Author Archives: nessafrance

About nessafrance

My husband and I moved to an 18th-century farmhouse in SW France in 1997. I am fascinated by French history, rural traditions and customs and enjoy seeking out the reality behind the myths. I run my own copywriting business and write short stories and the occasional novel in my spare time. My husband appears here as the SF, which stands for Statistics Freak, owing to his penchant for recording numbers about everything.

Vaour and the Templars

  Situated on the edge of the former royal Forêt de Grésigne, the town of Vaour conveys a strong sense of history. This is not surprising, since traces of Neolithic tombs and later occupation can be found in the forest. … Continue reading

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Summer’s Lease Hath All Too Short a Date: La Rentrée

Yesterday, the summer holidays ended in France as children went back to school, people packed away their holiday gear for another year and workers prepared themselves for the routine of métro, boulot, dodo (subway, work, sleep). The eight weeks or … Continue reading

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20 Years of la Vie Française

Last weekend marked the 20th anniversary of moving into our house in France. We had arrived in France a few days earlier, but we regard the occupation of the house as the true anniversary. This year I had a long … Continue reading

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Ma Vie Française #5: Author Olga Swan

My latest guest is a somewhat unusual occupant of this slot, in that she had une vie française but doesn’t anymore. More of that below. Olga Swan has had several novels published by Crooked Cat Books, including Vichysoisse, part of … Continue reading

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Bons Voisins – Good Neighbours

I’m constantly amazed at French people’s ability to conjure up a social event from unpromising components, whether it’s an apéritif, an improvised barbecue or a full-blown fête. Last night, some neighbours organised a repas de quartier, a neighbourhood meal, which … Continue reading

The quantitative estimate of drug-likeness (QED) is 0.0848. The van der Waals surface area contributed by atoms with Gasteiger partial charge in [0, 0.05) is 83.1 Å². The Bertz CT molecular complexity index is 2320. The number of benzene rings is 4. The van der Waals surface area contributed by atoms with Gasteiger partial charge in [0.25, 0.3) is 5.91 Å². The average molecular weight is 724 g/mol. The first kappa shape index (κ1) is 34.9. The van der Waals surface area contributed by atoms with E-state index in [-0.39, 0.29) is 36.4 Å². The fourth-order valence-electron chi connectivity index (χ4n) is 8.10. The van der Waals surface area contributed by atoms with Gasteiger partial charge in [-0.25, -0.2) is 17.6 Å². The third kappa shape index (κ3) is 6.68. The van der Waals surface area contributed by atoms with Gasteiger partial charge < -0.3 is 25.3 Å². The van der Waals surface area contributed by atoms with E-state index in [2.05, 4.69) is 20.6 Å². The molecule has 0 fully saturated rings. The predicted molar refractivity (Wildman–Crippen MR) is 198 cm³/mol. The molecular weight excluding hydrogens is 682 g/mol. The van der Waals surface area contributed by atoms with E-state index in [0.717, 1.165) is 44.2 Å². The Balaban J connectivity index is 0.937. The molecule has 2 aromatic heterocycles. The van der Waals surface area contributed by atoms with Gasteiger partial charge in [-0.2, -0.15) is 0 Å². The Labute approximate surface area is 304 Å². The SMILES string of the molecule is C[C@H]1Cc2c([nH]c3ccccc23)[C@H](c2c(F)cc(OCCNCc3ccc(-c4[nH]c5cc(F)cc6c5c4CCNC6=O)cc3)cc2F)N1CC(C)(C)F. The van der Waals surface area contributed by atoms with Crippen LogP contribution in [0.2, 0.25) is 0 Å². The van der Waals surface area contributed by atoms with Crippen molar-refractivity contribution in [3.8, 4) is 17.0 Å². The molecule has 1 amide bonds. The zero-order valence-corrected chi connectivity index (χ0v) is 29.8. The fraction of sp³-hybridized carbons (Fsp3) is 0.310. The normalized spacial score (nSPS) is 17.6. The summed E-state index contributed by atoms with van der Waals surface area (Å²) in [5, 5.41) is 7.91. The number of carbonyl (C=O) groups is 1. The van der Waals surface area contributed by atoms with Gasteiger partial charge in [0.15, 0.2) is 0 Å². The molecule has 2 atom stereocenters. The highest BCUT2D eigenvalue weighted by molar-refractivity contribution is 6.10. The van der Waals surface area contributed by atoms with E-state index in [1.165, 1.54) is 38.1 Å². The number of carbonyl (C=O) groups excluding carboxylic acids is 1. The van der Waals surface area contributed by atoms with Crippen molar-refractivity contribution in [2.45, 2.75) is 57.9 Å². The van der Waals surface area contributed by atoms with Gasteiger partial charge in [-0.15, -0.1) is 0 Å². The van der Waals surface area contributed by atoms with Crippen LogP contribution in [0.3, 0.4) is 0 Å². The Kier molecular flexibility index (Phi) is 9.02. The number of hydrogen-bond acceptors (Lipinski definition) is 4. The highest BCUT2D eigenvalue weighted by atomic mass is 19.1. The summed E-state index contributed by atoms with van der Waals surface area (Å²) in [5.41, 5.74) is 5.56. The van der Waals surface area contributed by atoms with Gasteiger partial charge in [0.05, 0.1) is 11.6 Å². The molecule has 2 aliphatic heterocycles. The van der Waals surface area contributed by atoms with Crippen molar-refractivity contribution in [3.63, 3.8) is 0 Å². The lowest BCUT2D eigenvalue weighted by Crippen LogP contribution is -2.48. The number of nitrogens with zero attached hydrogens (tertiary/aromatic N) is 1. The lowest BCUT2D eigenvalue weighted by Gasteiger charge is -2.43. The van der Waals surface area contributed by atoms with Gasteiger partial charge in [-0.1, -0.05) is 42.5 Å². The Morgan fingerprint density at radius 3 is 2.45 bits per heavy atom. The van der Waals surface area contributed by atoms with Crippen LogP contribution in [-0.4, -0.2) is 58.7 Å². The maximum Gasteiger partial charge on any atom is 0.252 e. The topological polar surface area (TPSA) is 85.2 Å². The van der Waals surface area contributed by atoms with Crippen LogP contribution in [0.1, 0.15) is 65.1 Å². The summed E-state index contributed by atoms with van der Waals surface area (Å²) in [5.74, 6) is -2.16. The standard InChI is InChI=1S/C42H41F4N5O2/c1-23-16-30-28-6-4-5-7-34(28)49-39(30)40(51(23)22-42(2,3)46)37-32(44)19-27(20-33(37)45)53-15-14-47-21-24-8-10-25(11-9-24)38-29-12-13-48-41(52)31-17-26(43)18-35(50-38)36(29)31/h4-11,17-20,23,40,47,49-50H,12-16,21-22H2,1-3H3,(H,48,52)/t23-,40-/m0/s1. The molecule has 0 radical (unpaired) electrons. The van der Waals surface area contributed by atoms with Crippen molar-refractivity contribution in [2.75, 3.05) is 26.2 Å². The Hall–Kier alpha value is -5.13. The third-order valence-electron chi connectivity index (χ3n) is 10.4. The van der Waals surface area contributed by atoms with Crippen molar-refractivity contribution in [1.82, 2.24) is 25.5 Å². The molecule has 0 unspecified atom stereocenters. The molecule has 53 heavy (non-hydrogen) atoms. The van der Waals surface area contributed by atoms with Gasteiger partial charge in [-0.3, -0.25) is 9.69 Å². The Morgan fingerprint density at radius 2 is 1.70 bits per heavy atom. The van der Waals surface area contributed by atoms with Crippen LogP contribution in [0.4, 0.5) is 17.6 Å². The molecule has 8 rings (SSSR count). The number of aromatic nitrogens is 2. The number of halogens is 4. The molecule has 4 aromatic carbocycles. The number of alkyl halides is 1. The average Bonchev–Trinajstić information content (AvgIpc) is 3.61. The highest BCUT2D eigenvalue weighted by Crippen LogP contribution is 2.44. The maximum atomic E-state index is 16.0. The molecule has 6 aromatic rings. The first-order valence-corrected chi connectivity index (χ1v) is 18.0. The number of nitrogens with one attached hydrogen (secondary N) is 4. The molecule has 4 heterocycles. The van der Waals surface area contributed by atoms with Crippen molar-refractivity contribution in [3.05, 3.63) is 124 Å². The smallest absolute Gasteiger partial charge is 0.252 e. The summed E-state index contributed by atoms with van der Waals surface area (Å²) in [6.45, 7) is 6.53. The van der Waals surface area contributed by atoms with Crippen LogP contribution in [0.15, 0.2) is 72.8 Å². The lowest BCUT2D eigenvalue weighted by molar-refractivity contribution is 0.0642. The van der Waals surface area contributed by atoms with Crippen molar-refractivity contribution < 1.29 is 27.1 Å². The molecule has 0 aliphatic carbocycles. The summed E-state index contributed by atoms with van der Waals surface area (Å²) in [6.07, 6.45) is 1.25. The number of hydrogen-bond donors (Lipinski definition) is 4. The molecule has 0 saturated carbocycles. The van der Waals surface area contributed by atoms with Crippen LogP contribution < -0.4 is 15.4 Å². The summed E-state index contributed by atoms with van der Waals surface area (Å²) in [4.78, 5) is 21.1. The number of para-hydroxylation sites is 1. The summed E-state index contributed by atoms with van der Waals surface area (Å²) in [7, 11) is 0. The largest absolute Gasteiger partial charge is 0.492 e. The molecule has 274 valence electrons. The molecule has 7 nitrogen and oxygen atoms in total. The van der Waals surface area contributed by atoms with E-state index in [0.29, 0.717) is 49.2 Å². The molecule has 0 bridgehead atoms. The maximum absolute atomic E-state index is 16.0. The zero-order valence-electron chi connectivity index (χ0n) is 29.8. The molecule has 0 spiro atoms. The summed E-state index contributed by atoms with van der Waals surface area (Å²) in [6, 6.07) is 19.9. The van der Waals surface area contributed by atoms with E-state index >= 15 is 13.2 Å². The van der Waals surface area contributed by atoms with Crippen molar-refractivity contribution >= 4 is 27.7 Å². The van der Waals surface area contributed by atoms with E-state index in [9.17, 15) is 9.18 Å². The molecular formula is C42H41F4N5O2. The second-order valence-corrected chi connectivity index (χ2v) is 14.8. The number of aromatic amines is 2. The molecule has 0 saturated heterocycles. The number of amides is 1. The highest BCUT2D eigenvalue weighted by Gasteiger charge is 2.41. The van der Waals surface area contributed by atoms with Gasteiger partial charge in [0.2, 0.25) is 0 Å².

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Varen: Haven by the River Aveyron

I never cease to be amazed by the new things (to me) I discover in this region, where I have lived for 20 years. We haven’t set foot in Varen for ages and even then we didn’t stop to have … Continue reading

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Un café, s’il vous plaît

Coffee fuels the French, who have a penchant for strong black espresso-type coffee. Having to use coffee substitutes during World War II must have been a real hardship in that case. A chance remark to that effect during a recent … Continue reading

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French Flavours E and F: Two Aveyronnais Specialities

Time for another instalment of my French flavours series. I realise I have only got to ‘E’ and we’ll never get to the end at this rate, so this week I’ll do ‘F’ as well and you get two for … Continue reading

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Water, Water, Everywhere – But Not a Drop to Drink

The joys of living in a rural French commune. We currently have to collect our drinking water daily in bottles from the Syndicat des Eaux (local water board), which for us involves a round trip of about 18 kilometres. The … Continue reading

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Discovering a Former Railway Line

Do you enjoy travelling by train? I do, except of course when it’s cancelled or held up by the wrong sort of leaves or by vandals removing the copper from the electric cables, as happened to us recently in Sweden. … Continue reading

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Chèque ou Espèces? Cheque or Cash

It often takes a holiday in another country to throw into relief the quirks of the one you live in. We returned recently from 10 days in Sweden (hence the blogging hiatus), where things are a bit different from France. … Continue reading

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All Fired Up: Bread Ovens

You may have seen these small, domed buildings, often tacked onto the back of a house, in French villages. They’re part of le petit patrimoine, not significant enough to merit historic monument status but important vestiges of past times, nonetheless. … Continue reading

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Getting a (Social) Life in France

Making friends is difficult when moving to a new country. Twenty years ago, our Brummie removal men asked, “Do you know anyone here?” When we said no, they shook their heads in disbelief. If you move to la France profonde, … Continue reading

Posted in Customs, French life | Tagged , , , , , , , , | 9 Comments

Preparations for the Fête at Teysseroles

I haven’t written much recently about the church at Teysseroles, which we are helping to restore. This is mainly because not a great deal has happened. I have to admit I find the sporadic activity on the restoration frustrating, but … Continue reading

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Ma Vie Française #4: Janine Marsh and the Good Life